A Prayer for Deeper Life in Christ

That which was from the beginning, which we have heard, which we have seen with our eyes, which we have looked at and our hands have touched—this we proclaim concerning the Word of life. The life appeared; we have seen it and testify to it, and we proclaim to you the eternal life, which was with the Father and has appeared to us. We proclaim to you what we have seen and heard, so that you also may have fellowship with us. And our fellowship is with the Father and with his Son, Jesus Christ. We write this to make our joy complete. (1 John 1:1-4)

Lord, teach me Your ways; the ways of eternal life in Jesus Christ. Although I have not seen and heard it in the flesh like John the Apostle, take me into that same fellowship with You that John describes.

I confess that I long for deeper life with You. There are ways I need to grow and aspects of my life where Your life has not transformed me to the degree I would like. Grow me with You, my God.

I confess that my thoughts are often set upon myself, Lord, instead of upon You. I know I need to be transformed to a greater degree with You at the center. Please speak to me, set me free, and show me the way.

I long for the full, abundant life found in You. I long to be satisfied in the center of my soul in You. In Your great love, have mercy upon me in and take me into the abundant life and way of Christ.

Don’t be Troubled by Dangers: an exhortation from John Chrysostom

Titian, Flight into Egypt; Oil on canvas; c. 1508.

While studying for my message at Eastbrook from this past weekend, “Refugee Messiah,” I came across these words by St. John Chrysostom from homily 8.2 on the Gospel of Matthew that were very encouraging in these days.

But why was the Christ child sent into Egypt? The text makes this clear: he was to fulfill what the Lord had spoken by the prophet, “Out of Egypt have I called my son.” From that point onward we see that the hope of salvation would be proclaimed to the whole world. Babylon and Egypt represent the whole world. Even when they were engulfed in ungodliness, God signified that he intended to correct and amend both Babylon and Egypt. God wanted humanity to expect his bounteous gifts the world over. So he called from Babylon the wise men and sent to Egypt the holy family.

Besides what I have said, there is another lesson also to be learned, which tends powerfully toward true self-constraint in us. We are warned from the beginning to look out for temptations and plots. And we see this even when he came in swaddling clothes. Thus you see even at his birth a tyrant raging, a flight ensuing and a departure beyond the border. For it was because of no crime that his family was exiled into the land of Egypt.

Similarly, you yourself need not be troubled if you are suffering countless dangers. Do not expect to be celebrated or crowned promptly for your troubles. Instead you may keep in mind the long-suffering example of the mother of the Child, bearing all things nobly, knowing that such a fugitive life is consistent with the ordering of spiritual things. You are sharing the kind of labor Mary herself shared. So did the magi. They both were willing to retire secretly in the humiliating role of fugitive.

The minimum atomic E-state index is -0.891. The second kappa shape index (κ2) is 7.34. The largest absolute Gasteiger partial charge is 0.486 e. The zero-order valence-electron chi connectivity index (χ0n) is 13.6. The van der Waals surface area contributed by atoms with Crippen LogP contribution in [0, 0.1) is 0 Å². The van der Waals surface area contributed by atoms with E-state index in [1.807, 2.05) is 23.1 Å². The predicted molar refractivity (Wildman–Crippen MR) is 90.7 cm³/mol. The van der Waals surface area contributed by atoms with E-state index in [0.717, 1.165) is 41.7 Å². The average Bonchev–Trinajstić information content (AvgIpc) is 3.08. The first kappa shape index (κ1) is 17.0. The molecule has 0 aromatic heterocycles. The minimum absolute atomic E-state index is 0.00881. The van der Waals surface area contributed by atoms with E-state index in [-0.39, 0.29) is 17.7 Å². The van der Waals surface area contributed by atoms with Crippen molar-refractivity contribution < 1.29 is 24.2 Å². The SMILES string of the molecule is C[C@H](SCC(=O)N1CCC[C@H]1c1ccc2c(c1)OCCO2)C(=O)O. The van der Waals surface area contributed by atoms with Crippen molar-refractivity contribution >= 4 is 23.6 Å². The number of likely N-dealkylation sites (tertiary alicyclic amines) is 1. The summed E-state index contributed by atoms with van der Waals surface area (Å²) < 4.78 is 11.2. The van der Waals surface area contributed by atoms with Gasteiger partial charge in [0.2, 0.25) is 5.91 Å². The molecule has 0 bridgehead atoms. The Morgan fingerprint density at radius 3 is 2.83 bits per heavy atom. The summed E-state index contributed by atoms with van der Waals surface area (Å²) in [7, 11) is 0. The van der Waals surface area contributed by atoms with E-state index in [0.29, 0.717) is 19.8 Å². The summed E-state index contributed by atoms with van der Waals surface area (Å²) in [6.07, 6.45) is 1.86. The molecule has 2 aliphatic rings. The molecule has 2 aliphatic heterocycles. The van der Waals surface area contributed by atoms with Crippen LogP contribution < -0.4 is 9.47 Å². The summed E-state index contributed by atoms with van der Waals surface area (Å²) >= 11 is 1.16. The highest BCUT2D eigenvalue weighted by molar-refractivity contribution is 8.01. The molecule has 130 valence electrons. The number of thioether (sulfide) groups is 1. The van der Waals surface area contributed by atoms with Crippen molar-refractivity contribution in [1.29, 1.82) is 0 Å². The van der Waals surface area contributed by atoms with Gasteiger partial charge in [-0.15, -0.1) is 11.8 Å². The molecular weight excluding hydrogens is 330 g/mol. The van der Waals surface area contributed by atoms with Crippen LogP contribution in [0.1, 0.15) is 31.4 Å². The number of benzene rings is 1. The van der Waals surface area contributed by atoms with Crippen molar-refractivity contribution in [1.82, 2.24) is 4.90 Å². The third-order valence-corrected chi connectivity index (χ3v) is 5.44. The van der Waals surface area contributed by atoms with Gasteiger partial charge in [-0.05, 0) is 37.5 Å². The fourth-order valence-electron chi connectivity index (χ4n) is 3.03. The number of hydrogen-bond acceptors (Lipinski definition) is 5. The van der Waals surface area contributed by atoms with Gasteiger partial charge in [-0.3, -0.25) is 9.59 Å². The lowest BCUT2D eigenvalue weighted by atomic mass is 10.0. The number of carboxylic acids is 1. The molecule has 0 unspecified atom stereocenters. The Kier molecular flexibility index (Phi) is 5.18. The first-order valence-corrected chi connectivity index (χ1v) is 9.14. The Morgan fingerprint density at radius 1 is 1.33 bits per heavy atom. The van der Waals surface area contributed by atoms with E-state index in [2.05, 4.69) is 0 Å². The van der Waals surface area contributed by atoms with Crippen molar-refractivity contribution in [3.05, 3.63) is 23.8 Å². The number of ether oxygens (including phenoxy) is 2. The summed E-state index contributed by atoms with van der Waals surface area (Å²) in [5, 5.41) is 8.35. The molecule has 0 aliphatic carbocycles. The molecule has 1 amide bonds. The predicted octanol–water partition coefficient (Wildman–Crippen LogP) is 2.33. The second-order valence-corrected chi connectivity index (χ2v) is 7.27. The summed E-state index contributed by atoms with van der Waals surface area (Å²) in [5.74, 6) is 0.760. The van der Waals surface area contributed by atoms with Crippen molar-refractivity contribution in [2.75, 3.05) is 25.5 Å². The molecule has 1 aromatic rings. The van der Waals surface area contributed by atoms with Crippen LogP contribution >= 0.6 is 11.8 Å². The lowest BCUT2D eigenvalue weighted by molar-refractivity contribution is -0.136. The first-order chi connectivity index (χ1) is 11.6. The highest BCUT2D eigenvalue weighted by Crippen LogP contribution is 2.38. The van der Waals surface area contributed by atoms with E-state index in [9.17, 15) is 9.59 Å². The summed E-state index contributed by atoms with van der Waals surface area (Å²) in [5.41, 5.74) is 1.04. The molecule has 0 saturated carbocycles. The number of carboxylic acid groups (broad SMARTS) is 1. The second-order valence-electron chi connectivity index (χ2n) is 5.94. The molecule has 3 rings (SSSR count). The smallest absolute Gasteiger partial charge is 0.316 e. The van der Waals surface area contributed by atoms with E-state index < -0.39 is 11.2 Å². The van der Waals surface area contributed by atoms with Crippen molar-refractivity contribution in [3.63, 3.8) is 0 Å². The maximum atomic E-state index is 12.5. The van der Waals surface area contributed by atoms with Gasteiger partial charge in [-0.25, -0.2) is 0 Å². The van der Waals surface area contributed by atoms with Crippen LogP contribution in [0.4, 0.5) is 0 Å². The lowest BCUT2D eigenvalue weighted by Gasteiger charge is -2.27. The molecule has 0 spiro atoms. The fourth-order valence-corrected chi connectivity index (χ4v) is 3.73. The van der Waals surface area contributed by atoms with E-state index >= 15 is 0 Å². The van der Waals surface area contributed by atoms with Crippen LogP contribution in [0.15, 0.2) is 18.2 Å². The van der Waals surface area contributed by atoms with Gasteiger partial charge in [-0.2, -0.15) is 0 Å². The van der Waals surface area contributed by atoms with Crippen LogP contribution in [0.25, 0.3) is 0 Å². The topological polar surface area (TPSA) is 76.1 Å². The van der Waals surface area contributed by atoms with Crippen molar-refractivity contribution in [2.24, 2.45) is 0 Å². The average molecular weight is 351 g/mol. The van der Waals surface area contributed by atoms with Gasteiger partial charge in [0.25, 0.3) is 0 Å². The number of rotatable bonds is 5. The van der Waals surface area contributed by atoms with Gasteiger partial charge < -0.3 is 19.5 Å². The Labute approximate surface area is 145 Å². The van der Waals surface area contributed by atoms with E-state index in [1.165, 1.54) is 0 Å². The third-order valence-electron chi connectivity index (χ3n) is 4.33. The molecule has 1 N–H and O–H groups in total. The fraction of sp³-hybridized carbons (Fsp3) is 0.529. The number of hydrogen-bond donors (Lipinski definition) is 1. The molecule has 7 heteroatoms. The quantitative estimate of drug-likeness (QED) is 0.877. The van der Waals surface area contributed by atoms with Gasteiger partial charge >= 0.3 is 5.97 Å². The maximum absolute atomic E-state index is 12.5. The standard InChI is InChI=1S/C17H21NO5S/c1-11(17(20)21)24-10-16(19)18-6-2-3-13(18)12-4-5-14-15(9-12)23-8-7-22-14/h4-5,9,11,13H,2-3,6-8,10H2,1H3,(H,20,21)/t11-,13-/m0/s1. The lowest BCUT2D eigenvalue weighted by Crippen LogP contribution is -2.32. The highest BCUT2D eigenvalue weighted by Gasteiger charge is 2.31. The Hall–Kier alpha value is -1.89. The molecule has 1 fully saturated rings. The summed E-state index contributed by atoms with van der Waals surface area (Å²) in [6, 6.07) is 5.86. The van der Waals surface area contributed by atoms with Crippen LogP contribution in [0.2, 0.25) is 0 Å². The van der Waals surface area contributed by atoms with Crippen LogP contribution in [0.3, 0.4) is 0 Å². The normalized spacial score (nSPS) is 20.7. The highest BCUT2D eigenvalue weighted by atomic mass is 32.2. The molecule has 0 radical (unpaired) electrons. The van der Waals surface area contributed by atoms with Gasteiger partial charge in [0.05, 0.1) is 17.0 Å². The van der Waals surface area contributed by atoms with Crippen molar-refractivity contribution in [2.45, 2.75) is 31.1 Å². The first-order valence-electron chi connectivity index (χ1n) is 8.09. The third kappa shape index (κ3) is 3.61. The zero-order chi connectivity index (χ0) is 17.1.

[John Chrysostom, Gospel of Matthew, Homily 8.2 from Manlio Simonetti, ed., Matthew 1-13, Ancient Christian Commentary on Scripture 1a (Downers Grove, IL: InterVarsity Press, 2001), 31.]

The Nobody Messiah: Jesus of Nazareth and Messianic Expectations

“and he went and lived in a town called Nazareth. So was fulfilled what was said through the prophets, that he would be called a Nazarene.” (Matthew 2:23)

When Herod the Great died there was great confusion about what should happen because he had drafted several wills, many of which were in conflict with one another. It was not until the conflicted family members appeared in Rome that Caesar divided Herod the Great’s rule amongst three of his children.

Archelaus was the son of Herod the Great and Malthace the Samaritan, who received the largest portion and highest title within the realm of Judea. Archelaus ruled as ethnarch of Samaria, Judea, and Idumea (biblical Edom). His two brothers, Antipas and Philip were given less desirable portions of the territory and lower titles as tetrarchs. After roughly nine years, in response to Jewish unrest under Archelaus’ cruelty and also as a means of bringing the province of Judea directly under Roman rule, Archelaus was deposed by Roman Emperor Augustus.

Joseph and Mary avoid Archelaus by heading far north into the area known as the Galilee to a town called Nazareth. The region of Galilee was governed by Archelaus’ brother, Herod Antipas, who also controlled the Transjordan territory of Perea. Antipas, or Antipater, is the Herod we hear about later in the gospels, who arrests John the Baptist and later has John executed at the request of his wife, Herodias.

Nazareth was a small town of only about 500 people during Jesus’ day. Its obscurity only increased as Antipas rebuilt Sepphoris, another city only four miles away, as the capital of Galilee. Its growth in size and Gentile influence made it a very different place than little, old Nazareth.

Matthew tells us all of this to explain how it could be that the Messiah of the Jewish people could arise from Galilee of all places. Matthew mentions that this serves to fulfill “what was said through the prophets, that he would be called a Nazarene.” This obscure statement is not clearly pulled from any one Scripture, but is most likely a combination of two different portions of Scripture.

The first of those is from the prophet Isaiah:

A shoot will come up from the stump of Jesse;